bounded by exterior supporting beams and: (a) Slab is composite with parallel supporting beams. for which the lines of support are also parallel (b) The ratio of the supporting beams spacing and thickness is less than 18. Bridge Engineering 33 .Empirical method – Conditions (CHBDC) Slab of uniform thickness.0. The spacing of the supporting beams in calculating this ratio is taken parallel to the direction of the transverse reinforcement.

Criteria (c) Spacing of the supporting beams not to exceed 4.Empirical method .0 m. The slab extends beyond external beams wide enough for the development length of bottom transverse bars (d) Provide longitudinal rebars in the deck slab in the negative moment regions of continuous composite beams. Bridge Engineering 34 .

General and specific Criteria for empirical method General criteria Bridge Engineering 35 .

Minimum concrete cover and tolerances Bridge Engineering 36 .

Minimum concrete cover and tolerances Bridge Engineering 37 .

Minimum concrete cover and tolerances Bridge Engineering 38 .

Minimum concrete cover and tolerances Bridge Engineering 39 .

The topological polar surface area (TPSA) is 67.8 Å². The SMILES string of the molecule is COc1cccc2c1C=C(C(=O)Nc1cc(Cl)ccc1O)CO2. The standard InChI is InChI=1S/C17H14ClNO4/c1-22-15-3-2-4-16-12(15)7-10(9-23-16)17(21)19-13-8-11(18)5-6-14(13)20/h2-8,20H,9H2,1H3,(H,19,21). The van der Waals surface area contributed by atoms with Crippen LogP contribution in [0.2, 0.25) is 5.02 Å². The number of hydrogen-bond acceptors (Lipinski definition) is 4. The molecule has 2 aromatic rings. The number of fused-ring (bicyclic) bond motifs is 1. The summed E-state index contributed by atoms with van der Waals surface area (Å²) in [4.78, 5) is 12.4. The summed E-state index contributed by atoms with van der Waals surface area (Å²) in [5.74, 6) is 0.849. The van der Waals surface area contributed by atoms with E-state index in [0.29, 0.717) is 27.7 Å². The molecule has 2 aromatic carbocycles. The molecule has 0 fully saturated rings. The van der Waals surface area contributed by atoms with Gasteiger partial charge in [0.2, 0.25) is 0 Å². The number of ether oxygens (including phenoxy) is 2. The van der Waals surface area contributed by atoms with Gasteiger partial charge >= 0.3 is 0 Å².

Minimum concrete cover and tolerances Bridge Engineering 40 .

Minimum concrete cover and tolerances Bridge Engineering 41 .

continued Bridge Engineering 42 .General and specific Criteria for empirical method General criteria.

Empirical method .Criteria Negative reinforcement on supports is provided accordingly If the general criteria plus the specific ones are fulfilled. then empirical method is applicable Decks normally need 4 layers of re-bars Main top and bottom re-bars to transfer live load to supporting girders Distribution bars on the top of lower main bars and bottom of upper main bars to aid distribution of wheel loads and act as temp. shrinkage re-bars Bridge Engineering 43 .

Criteria Bridge Engineering 44 .Empirical method .

Empirical method For skew angle of more than 20 Bridge Engineering 45 .